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Interview with Teletext Artist Horsenburger

Shikantaza Creativity Interview II - Horsenburger

Horsenburger is one of many artists to add artworks into Occupy White Walls,

Discover Horsenburger exhibition (and many others) in-game at the gallery Shikantaza.

Read on for a cool interview with Horsenburger by Shikantaza Art.

Source credit Shikantaza Art.

Our series of interviews with artists and creators aim to answer these questions.

The second interviewee is Horsenburger, creator of Teletext art, Space Misadventurer, and more. You will find his art in the Shikanataza gallery and for more of his creations you can visit

1 – Let’s dive straight in. Those who follow you on social media will know you in the main for your Teletext (not Ceefax) based artwork. For how long have you been creating in this form and why did you use this format? Ceefax is a brand or Teletext, but Teletext was the name of the technology, so that’s why I call it Teletext art, but, I did work as a designer for Teletext Ltd for a while in the mid-90s and I always related more to the content (Digitiser, Turner The Worm, etc. ) than Ceefax. But I do wonder if I had worked for Ceefax or any of the other Teletext providers I would be calling what I do by another name. I got back into Teletext around 2016 when nostalgia started to rise in the technology again, I was invited to a panel as a former Teletext designer and thought I should at least try to get used to the tech again. I never liked the idea of using Photoshop to create Teletext, I wanted to use the proper software but that wasn’t available anymore, and when it was it was so expensive you couldn’t just have it without a hardware “dongle” plugged into your PC. But then I was introduced to the various online Teletext editors, these are amazing, they brought me right back to the old keyboard clicking design I was used to. These editors were created by fans of Teletext and are free to use and just so good. As soon as I had access to these editors I just started making pictures, they started out rough (it had been almost 20 years since I had done this and to be honest work, family responsibilities and some serious health issues had totally put an end to all my creativity for those decades) but they got better and better, I posted them on Twitter and I started getting people following me and interacting. The comments I would get were so positive it helped me changed my life around, I have met some amazing people through my Teletext art. What I love about Teletext is the limitations of the media, it has rules that cannot be broken, you have fixed colours, fixed pixels, command blocks that can’t be edited on, its probably the most limited digital art I can think of. And seeing what I can do with these limitations and how “realistic” I can get an image is the challenge and satisfaction.

Like the Danish Dogme 95 art movement, the restrictions are a source for imagination and inspiration, forcing the creator to work. Restrictions do not equate to limitations.

2 – Before you moved into Teletext art did you create in other genres?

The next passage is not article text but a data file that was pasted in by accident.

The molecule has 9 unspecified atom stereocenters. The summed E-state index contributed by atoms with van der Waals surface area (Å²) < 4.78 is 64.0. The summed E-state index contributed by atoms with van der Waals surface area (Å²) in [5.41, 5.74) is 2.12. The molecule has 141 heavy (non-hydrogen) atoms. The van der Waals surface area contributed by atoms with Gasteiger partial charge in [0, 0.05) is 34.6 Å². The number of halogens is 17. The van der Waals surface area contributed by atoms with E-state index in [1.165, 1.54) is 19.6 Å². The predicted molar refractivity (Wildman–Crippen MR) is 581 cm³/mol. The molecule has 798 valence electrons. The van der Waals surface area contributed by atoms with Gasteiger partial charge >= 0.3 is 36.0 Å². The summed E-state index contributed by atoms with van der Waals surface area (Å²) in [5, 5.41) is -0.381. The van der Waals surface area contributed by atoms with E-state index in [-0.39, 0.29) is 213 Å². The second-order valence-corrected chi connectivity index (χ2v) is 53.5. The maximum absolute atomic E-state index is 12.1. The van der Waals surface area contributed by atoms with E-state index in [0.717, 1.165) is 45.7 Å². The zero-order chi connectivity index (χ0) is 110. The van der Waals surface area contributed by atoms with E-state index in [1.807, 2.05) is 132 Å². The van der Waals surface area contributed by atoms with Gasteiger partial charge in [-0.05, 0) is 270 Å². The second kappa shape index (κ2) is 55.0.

When I was a kid I would draw and paint, I got an A* in my art 0 level, but after that, I just doodled, had a couple of commissions, I got to go to Finland and draw a comic for a meet Santa holiday experience, but nothing really, I had left home at 16 and was just trying to pay the bills so work took over. It wasn’t until I was given the opportunity to work at Ladbrokes doing the Teletext-like graphics for the betting shops that I started to design again, from there I went to Teletext then to an advertising agency still doing Teletext adverts for the travel industry. But, then I got bored, and that was it, kids came along and it was getting a job so I could pay the bills. I just stopped creating, I was heading into London at 6 am and getting home at 7 pm, it just didn’t work anymore.

3 – For those familiar with your social media they might be surprised to see that on your website you have created an adventurous astronaut character. How did you create this character and are there any plans for him?

I started drawing out of necessity really, the truth is, my Teletext pictures are created purely using the keyboard and after 4 years and over 2100 images, my finger joints have started causing me issues. I needed a break so dug out an old Galaxy Note pro I had, it has a tiny stylus, and I thought I’ll try something new, I was just doodling and this character appeared on the page and I liked him. I’m not sure how other people create but I so rarely have plans or ideas, I just sit watching TV and these things just happen, it’s the same with the Teletext and my latest paintings if you ask me to explain my process I can’t, I don’t have one, things just happen. What was so different for me is I started using colour for this character and the pages, I never used colour before, and apart from Teletext which I only have 6 colours, the majority of my work is just black and white, and I realised how much I like using colour. I am planning on bringing back my Space Misadventurer in a comic form one day, the pictures I have done with him so far are telling a story in one image, I have hoping to create a fleshed-out story for each one. I’m not sure how it will go, I’ve not attempted a comic for it must be 35 years, wish me luck!

4 – There are also more traditional sketches and works featuring actors and film characters. There are big slices of horror and humour. Are these a glimpse into your inspiration?